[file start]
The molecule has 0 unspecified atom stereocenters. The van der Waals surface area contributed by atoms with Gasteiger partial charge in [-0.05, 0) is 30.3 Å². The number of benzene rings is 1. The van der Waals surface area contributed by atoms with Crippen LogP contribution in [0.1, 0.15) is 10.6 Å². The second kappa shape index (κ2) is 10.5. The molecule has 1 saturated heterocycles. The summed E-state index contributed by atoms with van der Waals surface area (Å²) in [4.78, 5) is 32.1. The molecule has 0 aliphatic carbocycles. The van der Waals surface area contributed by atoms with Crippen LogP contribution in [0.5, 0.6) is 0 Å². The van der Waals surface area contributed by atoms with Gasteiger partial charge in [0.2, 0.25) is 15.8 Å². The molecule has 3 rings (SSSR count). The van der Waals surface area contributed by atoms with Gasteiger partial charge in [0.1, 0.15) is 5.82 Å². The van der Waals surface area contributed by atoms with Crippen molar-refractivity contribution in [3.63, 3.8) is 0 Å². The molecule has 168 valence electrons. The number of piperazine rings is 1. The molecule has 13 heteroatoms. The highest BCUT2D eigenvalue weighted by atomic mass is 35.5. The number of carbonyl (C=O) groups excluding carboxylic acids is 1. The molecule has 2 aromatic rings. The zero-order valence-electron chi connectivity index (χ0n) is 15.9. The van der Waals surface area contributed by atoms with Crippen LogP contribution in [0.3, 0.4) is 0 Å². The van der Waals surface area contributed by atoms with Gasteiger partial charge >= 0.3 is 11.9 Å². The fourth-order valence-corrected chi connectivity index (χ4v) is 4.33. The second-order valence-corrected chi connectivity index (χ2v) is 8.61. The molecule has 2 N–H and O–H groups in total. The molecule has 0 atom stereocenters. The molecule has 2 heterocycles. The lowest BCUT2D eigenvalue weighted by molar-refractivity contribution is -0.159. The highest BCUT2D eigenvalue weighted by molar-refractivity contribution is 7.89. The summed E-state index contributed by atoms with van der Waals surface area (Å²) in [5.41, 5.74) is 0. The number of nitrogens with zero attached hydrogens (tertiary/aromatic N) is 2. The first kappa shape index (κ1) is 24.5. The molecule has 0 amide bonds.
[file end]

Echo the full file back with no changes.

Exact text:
The molecule has 0 unspecified atom stereocenters. The van der Waals surface area contributed by atoms with Gasteiger partial charge in [-0.05, 0) is 30.3 Å². The number of benzene rings is 1. The van der Waals surface area contributed by atoms with Crippen LogP contribution in [0.1, 0.15) is 10.6 Å². The second kappa shape index (κ2) is 10.5. The molecule has 1 saturated heterocycles. The summed E-state index contributed by atoms with van der Waals surface area (Å²) in [4.78, 5) is 32.1. The molecule has 0 aliphatic carbocycles. The van der Waals surface area contributed by atoms with Crippen LogP contribution in [0.5, 0.6) is 0 Å². The van der Waals surface area contributed by atoms with Gasteiger partial charge in [0.2, 0.25) is 15.8 Å². The molecule has 3 rings (SSSR count). The van der Waals surface area contributed by atoms with Gasteiger partial charge in [0.1, 0.15) is 5.82 Å². The van der Waals surface area contributed by atoms with Crippen molar-refractivity contribution in [3.63, 3.8) is 0 Å². The molecule has 168 valence electrons. The number of piperazine rings is 1. The molecule has 13 heteroatoms. The highest BCUT2D eigenvalue weighted by atomic mass is 35.5. The number of carbonyl (C=O) groups excluding carboxylic acids is 1. The molecule has 2 aromatic rings. The zero-order valence-electron chi connectivity index (χ0n) is 15.9. The van der Waals surface area contributed by atoms with Crippen LogP contribution in [0.3, 0.4) is 0 Å². The van der Waals surface area contributed by atoms with Gasteiger partial charge >= 0.3 is 11.9 Å². The fourth-order valence-corrected chi connectivity index (χ4v) is 4.33. The second-order valence-corrected chi connectivity index (χ2v) is 8.61. The molecule has 2 N–H and O–H groups in total. The molecule has 0 atom stereocenters. The molecule has 2 heterocycles. The lowest BCUT2D eigenvalue weighted by molar-refractivity contribution is -0.159. The highest BCUT2D eigenvalue weighted by molar-refractivity contribution is 7.89. The summed E-state index contributed by atoms with van der Waals surface area (Å²) in [5.41, 5.74) is 0. The number of nitrogens with zero attached hydrogens (tertiary/aromatic N) is 2. The first kappa shape index (κ1) is 24.5. The molecule has 0 amide bonds.